Leaders of several collegiate organizations alongside the National Alliance on Mental Illness (NAMI), recently combined efforts to introduce a plan focused on combating mental illness in colleges and universities across the nation.
CEO of NAMI Mary Giliberti, Chief Medical Officer of the National Collegiate Athletic Association (NCAA) Brian Hainline, and CEO of the Jed Foundation John MacPhee, revealed their plan, Starting the Conversation: College and Your Mental Health, during a press conference held on Sept. 20, 2016.
Starting the Conversation: College and Your Mental Health will offer parents and students the opportunity to understand more about mental health, including what laws are instituted and how mental health information can be shared.
Giliberti strongly advocates that having this talk will not only bring awareness, but provide advocacy, education and support in communities across the United States.
“We recommend starting a conversation with your parents or whomever your trusted support network is. There are 4 topics to discuss when starting the conversation: 1.) mental health conditions are common 2.) what are the common signs of a mental health condition 3.) whether there is mental health care on campus and 4.) what are the health information privacy laws and rules.”
The stresses of college may impact mental health, making it difficult to manage the daily demands of life. According to National Institute of Mental Health, 1 in 5 young adults live with a mental health condition, and suicide is the second leading cause of death for young adults ages 15 to 24.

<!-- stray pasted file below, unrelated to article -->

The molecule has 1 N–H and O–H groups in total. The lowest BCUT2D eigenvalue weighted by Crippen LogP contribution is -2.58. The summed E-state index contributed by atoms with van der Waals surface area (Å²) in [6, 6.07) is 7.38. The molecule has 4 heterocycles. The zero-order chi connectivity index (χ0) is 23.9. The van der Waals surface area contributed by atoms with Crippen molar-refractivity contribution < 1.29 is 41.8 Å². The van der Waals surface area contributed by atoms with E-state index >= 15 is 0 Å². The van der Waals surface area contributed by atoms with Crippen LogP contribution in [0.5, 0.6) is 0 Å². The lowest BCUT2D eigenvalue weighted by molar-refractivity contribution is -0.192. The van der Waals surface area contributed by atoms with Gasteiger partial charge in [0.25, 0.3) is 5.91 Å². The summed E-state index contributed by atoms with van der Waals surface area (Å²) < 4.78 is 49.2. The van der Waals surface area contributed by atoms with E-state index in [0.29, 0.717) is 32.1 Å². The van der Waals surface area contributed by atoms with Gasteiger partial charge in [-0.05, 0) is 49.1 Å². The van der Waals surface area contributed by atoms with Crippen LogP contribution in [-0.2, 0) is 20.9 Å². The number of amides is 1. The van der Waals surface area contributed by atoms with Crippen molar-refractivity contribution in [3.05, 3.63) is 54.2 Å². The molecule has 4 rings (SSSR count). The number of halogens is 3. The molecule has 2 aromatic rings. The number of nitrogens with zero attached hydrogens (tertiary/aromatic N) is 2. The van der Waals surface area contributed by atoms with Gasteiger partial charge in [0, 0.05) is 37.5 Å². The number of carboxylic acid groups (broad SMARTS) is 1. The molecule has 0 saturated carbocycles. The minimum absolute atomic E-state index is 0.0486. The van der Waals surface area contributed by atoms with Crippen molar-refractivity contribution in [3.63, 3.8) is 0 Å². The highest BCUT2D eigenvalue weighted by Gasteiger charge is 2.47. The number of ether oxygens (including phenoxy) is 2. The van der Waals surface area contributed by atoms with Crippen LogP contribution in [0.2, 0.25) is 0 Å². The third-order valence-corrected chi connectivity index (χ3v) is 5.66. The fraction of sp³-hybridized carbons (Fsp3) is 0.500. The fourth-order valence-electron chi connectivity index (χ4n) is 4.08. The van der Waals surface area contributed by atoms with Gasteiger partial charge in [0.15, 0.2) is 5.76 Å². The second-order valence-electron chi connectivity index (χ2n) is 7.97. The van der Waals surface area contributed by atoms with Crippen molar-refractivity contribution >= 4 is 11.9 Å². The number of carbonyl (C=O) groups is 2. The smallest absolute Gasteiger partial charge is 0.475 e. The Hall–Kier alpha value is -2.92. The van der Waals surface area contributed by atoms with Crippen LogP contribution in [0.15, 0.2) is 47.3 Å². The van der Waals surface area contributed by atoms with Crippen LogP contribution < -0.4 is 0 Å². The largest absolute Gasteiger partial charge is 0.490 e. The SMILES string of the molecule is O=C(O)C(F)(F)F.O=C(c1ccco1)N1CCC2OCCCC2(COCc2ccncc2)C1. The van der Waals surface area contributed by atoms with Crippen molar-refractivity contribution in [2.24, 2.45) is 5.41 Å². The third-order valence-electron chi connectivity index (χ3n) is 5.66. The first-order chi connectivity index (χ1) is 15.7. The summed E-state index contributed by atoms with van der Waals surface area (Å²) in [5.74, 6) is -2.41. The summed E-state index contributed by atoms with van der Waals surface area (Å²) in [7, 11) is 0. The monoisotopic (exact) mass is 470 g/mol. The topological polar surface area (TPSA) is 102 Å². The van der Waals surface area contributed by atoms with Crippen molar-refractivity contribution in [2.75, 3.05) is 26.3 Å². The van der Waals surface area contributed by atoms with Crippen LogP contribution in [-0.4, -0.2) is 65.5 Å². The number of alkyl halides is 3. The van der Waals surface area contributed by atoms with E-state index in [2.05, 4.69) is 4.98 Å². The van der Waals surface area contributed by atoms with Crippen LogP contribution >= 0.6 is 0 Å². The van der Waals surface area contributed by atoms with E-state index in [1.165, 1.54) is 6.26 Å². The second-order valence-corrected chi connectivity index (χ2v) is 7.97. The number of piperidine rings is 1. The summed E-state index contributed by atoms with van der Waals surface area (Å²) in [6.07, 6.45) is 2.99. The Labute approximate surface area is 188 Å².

The researchers behind NAMI and this guide stated that 75% of mental health conditions manifest by the age of 24. This is known to be a pivotal and crucial time as most college students these days are away from their established support systems — perhaps for the first time.
Starting the Conversation: College and Your Mental Health is available for download by heading over to nami.org/collegeguide.
NAMI and the UW Tacoma Student Health Services department understand that many people can feel alone. Giliberti concluded the conference by saying that they encourage you to read this guide, learn from it and use it to start and continue a conversation about mental health. UWT Health Services reminds all currently enrolled UWT students that basic services are provided at no cost at their facility located at Laborers Hall.